In a highly unusual move, Pinellas-Pasco State Attorney Bernie McCabe said he plans to ask a grand jury today to indict a 13-year-old for attempted murder.
If grand jurors agree, Le'Genius Wisdom Williams could be tried as an adult and, if convicted, sent to an adult prison for many years.
Williams is accused of shooting a small-caliber handgun at a 15-year-old who rode by on a bicycle after reportedly taunting Williams. The older teen was heard saying "Childs Park, Childs Park," referring to the St. Petersburg neighborhood.
Police said Williams shot the 15-year-old three times, twice in the chest.
McCabe said he wrestled for days with the decision on how to proceed against such a young defendant accused of such a serious crime.
"I just couldn't come to grips with a 13-year-old shooting someone at close range three times for saying something like 'Childs Park.' I just couldn't get past it.
"I thought there was a good chance the juvenile system just isn't equipped to deal with a youth who was just that brazen."
Prosecutors in Florida frequently file adult charges against juveniles and have discretion to do so in many cases for youths who are 14 or older. In fact, Hillsborough court officials are considering a special court division that would exclusively handle juveniles charged as adults.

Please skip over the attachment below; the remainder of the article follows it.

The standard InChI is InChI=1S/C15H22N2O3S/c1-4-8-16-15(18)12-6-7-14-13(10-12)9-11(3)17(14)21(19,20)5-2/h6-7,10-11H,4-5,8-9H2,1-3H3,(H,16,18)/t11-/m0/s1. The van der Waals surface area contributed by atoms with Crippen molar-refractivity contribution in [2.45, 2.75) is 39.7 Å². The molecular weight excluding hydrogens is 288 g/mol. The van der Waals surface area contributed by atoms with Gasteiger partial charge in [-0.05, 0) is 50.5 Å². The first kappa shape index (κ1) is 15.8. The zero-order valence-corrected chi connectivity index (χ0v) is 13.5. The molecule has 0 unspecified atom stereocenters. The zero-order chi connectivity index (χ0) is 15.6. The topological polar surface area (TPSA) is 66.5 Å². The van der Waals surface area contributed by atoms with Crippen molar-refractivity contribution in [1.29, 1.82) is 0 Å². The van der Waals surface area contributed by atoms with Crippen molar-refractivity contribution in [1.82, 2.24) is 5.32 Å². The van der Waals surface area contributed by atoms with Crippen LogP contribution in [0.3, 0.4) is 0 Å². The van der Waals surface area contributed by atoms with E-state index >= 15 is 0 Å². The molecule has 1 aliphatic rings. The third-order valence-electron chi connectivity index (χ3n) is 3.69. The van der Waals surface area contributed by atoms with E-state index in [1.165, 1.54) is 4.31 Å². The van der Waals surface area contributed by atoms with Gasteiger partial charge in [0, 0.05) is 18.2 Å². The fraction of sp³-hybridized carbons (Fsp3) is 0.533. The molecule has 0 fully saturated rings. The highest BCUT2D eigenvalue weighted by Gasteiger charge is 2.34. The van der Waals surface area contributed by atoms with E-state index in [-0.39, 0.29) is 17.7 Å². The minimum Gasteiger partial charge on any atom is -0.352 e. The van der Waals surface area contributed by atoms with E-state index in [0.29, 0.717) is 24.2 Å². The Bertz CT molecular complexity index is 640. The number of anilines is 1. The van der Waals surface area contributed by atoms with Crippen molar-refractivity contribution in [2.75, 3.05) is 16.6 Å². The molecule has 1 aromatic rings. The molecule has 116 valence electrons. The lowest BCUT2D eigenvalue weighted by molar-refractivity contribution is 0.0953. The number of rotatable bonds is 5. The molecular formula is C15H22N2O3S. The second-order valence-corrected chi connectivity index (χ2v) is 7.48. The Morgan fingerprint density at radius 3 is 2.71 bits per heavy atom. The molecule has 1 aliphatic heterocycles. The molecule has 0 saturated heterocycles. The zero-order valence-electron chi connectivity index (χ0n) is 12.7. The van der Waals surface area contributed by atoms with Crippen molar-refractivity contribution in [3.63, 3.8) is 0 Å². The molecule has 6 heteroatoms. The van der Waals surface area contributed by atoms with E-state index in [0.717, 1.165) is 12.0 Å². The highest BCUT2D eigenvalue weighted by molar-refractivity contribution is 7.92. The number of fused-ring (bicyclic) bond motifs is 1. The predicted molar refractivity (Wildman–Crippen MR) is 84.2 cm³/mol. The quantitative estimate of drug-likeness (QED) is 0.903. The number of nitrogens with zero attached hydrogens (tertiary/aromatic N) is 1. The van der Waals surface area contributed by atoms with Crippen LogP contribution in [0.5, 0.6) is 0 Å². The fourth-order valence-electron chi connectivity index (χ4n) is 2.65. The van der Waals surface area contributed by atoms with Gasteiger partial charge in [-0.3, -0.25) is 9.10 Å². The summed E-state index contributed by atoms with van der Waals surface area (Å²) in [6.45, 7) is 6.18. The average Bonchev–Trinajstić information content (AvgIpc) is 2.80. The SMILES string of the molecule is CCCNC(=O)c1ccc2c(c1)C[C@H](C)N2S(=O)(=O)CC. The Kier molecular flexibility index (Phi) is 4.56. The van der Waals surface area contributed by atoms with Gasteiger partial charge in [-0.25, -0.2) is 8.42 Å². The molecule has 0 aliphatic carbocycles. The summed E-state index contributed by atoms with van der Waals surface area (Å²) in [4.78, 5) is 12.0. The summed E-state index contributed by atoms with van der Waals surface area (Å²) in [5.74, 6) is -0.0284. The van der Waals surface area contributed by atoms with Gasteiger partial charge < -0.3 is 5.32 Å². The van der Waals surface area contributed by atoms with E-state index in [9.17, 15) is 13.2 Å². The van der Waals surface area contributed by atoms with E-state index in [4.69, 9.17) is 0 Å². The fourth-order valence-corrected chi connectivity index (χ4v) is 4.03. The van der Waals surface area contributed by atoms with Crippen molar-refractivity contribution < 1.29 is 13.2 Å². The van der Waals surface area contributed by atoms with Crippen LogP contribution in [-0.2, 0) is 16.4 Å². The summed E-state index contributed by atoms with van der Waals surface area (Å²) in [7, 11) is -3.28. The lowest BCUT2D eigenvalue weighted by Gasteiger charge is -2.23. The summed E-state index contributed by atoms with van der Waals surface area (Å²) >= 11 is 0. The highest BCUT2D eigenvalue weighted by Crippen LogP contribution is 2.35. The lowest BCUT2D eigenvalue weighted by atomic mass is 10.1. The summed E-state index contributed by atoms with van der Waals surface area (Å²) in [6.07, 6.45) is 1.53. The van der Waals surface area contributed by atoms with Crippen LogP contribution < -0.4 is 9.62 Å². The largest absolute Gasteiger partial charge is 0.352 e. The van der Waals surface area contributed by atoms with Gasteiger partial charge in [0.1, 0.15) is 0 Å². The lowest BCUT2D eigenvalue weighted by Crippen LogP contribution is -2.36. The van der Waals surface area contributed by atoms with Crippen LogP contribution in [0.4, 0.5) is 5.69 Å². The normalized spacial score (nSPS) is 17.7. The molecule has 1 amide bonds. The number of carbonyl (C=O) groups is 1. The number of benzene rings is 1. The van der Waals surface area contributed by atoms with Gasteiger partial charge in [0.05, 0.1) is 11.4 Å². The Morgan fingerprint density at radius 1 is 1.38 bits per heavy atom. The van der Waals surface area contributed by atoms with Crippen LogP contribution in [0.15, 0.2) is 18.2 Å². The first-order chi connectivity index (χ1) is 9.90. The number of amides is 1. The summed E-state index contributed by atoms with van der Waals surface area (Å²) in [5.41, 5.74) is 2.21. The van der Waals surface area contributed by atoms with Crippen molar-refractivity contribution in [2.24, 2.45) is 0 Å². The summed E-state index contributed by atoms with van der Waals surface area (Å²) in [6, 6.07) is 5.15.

But adult charges are rarely filed against someone as young as Williams. To do so, a prosecutor has to go to a grand jury, which decides whether to proceed with adult charges, McCabe said.
"It's very rare … but I would hope by goodness that it would be very rare that a 13-year-old would have a gun and shoot somebody," he said.
Florida is one of the few states that has no minimum age for indicting people, Florida State University law professor Paolo Annino said. He said a series of recent Supreme Court rulings have ordered courts to handle youths differently from adults, even those accused of extremely serious crimes, because children's brains aren't as developed as adults'.
While McCabe said the juvenile justice system might be ill-equipped to handle someone who commits such a serious crime, he pointed out that Williams' age means he could be treated in the juvenile system for several years.
"I know of no empirical study that says that our juvenile justice system could not handle this child," Annino said.
Staff Writer Curtis Krueger can be reached at email@example.com or (727) 893-8232. Twitter: @ckruegertimes.